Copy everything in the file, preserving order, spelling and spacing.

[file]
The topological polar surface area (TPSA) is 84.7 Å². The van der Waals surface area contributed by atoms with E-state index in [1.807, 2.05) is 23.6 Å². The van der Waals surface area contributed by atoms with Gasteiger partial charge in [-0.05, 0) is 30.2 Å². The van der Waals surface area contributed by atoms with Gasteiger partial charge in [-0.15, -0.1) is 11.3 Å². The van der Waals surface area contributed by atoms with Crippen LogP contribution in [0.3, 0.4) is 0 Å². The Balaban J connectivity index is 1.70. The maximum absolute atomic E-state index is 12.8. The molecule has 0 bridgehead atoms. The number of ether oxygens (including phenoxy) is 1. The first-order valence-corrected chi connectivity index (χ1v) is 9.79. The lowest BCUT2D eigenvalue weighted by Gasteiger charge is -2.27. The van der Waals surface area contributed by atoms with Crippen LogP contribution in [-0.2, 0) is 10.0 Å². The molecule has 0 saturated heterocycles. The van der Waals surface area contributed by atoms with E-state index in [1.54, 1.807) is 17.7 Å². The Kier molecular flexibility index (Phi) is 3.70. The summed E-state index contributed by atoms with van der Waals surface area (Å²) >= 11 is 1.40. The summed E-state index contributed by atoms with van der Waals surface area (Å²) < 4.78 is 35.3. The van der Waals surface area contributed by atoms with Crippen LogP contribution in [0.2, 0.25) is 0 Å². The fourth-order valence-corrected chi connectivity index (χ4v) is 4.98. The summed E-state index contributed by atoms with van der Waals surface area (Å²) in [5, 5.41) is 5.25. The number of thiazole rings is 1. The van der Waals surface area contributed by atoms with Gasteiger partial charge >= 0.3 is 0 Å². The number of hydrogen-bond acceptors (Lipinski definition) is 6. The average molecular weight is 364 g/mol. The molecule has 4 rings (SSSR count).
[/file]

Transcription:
The topological polar surface area (TPSA) is 84.7 Å². The van der Waals surface area contributed by atoms with E-state index in [1.807, 2.05) is 23.6 Å². The van der Waals surface area contributed by atoms with Gasteiger partial charge in [-0.05, 0) is 30.2 Å². The van der Waals surface area contributed by atoms with Gasteiger partial charge in [-0.15, -0.1) is 11.3 Å². The van der Waals surface area contributed by atoms with Crippen LogP contribution in [0.3, 0.4) is 0 Å². The Balaban J connectivity index is 1.70. The maximum absolute atomic E-state index is 12.8. The molecule has 0 bridgehead atoms. The number of ether oxygens (including phenoxy) is 1. The first-order valence-corrected chi connectivity index (χ1v) is 9.79. The lowest BCUT2D eigenvalue weighted by Gasteiger charge is -2.27. The van der Waals surface area contributed by atoms with Crippen LogP contribution in [-0.2, 0) is 10.0 Å². The molecule has 0 saturated heterocycles. The van der Waals surface area contributed by atoms with E-state index in [1.54, 1.807) is 17.7 Å². The Kier molecular flexibility index (Phi) is 3.70. The summed E-state index contributed by atoms with van der Waals surface area (Å²) >= 11 is 1.40. The summed E-state index contributed by atoms with van der Waals surface area (Å²) < 4.78 is 35.3. The van der Waals surface area contributed by atoms with Crippen LogP contribution in [0.2, 0.25) is 0 Å². The fourth-order valence-corrected chi connectivity index (χ4v) is 4.98. The summed E-state index contributed by atoms with van der Waals surface area (Å²) in [5, 5.41) is 5.25. The number of thiazole rings is 1. The van der Waals surface area contributed by atoms with Gasteiger partial charge >= 0.3 is 0 Å². The number of hydrogen-bond acceptors (Lipinski definition) is 6. The average molecular weight is 364 g/mol. The molecule has 4 rings (SSSR count).